Eating less, exercising more and learning new skills are all common new year’s resolutions that many of us set out to achieve every year. But have you thought about any New Year’s resolutions for your farming business?
Whether you decide to start small or go big, the beginning of a new year is a great opportunity to assess your current farming enterprise and consider new opportunities that could benefit both you and your agricultural business.
We’ve put together a list of possible farming resolutions for you to consider this year:
1. Look for a new income stream
Many farmers are already benefiting from diversifying – could you do the same in 2018? Think about what assets you have. You could convert an outbuilding into a farm shop or stables, become and agricultural contractor, use a field for camping, glamping or even clay pigeon shooting. And don’t forget diversifying doesn’t always have to be related to retail or tourism, simply introducing a new breed of cattle or type of livestock could provide you with new opportunities. For example, have you ever thought about having Bed and Breakfast pigs?
2. Go digital
More and more farmers up and down the country are investing in technology to help improve efficiencies, drive productivity and reduce costs on their farm. Depending on whether you’re a livestock or arable farmer there are different types of technology you can invest including:
- Robotic milking systems can help reduce labour costs, increase production and improve the health of the dairy herd
- Drones to help with soil and field analysis, planting, crop spraying and monitoring
- Electronic tag readers and software to help record data and help improve stock management.
- GPS based applications in precision farming can help manage your arable crops.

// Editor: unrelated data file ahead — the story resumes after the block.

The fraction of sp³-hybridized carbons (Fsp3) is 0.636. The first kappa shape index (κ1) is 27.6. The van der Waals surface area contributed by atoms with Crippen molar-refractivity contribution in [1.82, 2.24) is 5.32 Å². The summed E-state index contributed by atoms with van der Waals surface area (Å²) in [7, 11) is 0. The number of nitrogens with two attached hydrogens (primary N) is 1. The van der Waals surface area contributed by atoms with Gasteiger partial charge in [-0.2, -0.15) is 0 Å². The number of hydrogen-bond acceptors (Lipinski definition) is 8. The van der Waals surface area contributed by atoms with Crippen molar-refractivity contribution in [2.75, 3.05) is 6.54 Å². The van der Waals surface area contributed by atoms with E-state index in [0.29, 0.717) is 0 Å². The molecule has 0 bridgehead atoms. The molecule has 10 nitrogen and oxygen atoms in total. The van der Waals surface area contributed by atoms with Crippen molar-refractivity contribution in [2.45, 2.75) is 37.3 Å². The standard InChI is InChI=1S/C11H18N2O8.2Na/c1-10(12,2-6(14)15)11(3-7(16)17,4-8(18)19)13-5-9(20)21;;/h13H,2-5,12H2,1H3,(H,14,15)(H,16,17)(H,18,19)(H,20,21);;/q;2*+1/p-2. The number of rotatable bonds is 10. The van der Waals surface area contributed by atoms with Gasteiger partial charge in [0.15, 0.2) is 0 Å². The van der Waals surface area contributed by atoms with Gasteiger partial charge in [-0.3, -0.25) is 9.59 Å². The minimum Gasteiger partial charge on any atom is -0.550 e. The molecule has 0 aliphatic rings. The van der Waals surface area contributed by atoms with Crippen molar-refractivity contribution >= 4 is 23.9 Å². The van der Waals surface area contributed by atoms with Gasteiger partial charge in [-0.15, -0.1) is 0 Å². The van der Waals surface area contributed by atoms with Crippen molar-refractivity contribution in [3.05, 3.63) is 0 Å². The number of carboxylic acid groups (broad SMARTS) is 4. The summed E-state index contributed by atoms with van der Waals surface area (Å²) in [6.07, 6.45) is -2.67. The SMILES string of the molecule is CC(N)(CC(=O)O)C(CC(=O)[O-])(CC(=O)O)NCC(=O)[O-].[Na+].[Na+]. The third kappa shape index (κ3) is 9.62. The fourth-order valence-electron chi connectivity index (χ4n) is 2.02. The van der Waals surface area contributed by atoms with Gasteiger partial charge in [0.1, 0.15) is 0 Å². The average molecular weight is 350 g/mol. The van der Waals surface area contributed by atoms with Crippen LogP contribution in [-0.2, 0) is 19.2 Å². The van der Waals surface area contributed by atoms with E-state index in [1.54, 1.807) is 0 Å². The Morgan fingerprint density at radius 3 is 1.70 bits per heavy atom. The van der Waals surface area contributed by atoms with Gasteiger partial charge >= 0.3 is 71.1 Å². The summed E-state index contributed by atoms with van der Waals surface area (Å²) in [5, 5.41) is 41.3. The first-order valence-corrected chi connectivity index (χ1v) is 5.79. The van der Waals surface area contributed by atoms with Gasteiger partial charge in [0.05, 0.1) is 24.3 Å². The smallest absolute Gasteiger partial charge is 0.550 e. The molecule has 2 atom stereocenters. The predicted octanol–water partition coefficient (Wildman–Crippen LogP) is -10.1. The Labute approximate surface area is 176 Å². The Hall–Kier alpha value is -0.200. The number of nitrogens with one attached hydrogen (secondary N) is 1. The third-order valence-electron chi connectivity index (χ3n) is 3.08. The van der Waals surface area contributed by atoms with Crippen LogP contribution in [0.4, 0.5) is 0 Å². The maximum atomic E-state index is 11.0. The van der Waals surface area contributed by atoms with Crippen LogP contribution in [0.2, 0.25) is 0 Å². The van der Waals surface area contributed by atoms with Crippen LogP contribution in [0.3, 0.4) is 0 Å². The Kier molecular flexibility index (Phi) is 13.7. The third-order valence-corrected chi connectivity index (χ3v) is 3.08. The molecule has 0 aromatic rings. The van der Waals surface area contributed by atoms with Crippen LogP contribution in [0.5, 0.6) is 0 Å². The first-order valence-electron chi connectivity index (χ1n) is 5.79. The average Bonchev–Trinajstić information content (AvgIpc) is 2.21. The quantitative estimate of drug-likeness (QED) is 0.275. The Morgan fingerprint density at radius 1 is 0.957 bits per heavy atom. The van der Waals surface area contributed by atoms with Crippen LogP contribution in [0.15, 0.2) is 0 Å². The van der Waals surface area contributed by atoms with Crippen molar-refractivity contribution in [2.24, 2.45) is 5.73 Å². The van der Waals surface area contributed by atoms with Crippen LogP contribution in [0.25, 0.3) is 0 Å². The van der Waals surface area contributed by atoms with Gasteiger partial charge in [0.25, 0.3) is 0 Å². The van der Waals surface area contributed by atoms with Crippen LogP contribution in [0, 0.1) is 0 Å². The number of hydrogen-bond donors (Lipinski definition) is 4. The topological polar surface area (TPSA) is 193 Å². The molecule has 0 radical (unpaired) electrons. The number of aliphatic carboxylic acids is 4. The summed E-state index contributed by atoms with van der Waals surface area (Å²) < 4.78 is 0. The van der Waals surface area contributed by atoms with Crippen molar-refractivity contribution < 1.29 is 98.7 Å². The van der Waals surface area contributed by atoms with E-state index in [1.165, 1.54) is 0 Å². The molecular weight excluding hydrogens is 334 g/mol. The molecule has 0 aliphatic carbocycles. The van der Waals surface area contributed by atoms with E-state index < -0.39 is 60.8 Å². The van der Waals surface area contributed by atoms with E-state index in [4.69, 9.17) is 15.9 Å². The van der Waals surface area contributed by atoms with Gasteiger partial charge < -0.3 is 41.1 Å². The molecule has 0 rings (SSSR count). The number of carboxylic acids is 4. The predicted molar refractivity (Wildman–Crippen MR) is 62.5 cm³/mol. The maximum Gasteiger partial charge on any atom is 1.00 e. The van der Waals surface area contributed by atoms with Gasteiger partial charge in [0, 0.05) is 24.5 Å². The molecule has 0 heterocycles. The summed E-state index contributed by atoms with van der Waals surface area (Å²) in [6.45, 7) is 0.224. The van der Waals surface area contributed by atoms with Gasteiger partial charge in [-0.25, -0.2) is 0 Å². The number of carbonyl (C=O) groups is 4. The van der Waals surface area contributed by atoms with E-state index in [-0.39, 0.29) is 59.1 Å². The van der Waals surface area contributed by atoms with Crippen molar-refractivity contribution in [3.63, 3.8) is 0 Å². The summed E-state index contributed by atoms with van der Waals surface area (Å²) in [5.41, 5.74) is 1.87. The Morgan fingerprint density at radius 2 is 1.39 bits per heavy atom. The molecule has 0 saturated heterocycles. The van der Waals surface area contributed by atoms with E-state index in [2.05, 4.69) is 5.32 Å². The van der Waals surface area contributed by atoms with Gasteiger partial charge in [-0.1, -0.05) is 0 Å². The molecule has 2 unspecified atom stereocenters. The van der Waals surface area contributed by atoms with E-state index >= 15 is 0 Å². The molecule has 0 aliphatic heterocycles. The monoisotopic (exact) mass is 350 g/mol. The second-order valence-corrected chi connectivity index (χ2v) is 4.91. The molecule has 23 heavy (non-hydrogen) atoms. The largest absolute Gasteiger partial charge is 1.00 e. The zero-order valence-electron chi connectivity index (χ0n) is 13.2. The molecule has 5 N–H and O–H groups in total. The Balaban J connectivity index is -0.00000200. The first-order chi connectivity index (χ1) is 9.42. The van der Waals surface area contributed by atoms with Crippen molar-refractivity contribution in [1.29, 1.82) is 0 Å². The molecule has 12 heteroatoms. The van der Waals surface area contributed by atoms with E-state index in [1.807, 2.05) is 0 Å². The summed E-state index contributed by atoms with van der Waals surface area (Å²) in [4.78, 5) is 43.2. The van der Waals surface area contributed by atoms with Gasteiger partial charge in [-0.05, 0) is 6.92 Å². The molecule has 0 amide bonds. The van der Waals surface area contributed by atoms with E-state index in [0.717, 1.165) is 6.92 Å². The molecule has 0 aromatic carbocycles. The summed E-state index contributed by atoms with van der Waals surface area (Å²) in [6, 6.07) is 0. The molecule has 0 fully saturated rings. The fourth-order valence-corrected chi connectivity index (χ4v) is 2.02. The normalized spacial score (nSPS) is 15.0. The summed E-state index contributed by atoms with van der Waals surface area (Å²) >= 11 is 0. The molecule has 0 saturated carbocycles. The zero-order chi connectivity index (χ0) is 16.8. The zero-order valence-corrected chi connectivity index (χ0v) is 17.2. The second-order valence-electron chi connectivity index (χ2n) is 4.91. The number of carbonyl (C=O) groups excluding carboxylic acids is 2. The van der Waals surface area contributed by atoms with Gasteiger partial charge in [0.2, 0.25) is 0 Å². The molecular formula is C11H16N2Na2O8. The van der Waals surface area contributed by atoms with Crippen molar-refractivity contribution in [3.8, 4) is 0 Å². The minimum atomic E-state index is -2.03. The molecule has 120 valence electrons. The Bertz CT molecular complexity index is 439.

3. Seek financial opportunities
There are several grants available to UK farmers and landowners. All you need to do is research! The best place to start is to look online at the Government website. Recent opportunities that are open for application include:
- The Countryside Stewardship Scheme
- Countryside Stewardship Woodland creations grant for up to £6,800.
4. Keep up appearances
Putting time aside to keep your farm tidy before the workload starts to pick up in Spring is something to consider. Not only does this improve the appearance of your farm it also reduces the risk of injury. In 2017 20% of non-fatal injuries were caused by slips, trips and falls on the same level. That’s why its important to remove any obstacles and keep your farm tidy!
5. Listen and Learn
Everyday is a school day, even in farming. And in an industry that is constantly developing it’s important to keep yourself and your employees up-to-date with the latest best practises within the agricultural field. From learning how to safely use pesticides to developing new skills such as dry-stone walling, there are training courses and qualifications to suit everyone.
And remember, whatever you decide to do you should contact your local farm insurance broker to make sure any changes you do make are covered under your existing farm combined or farm motor insurance policy.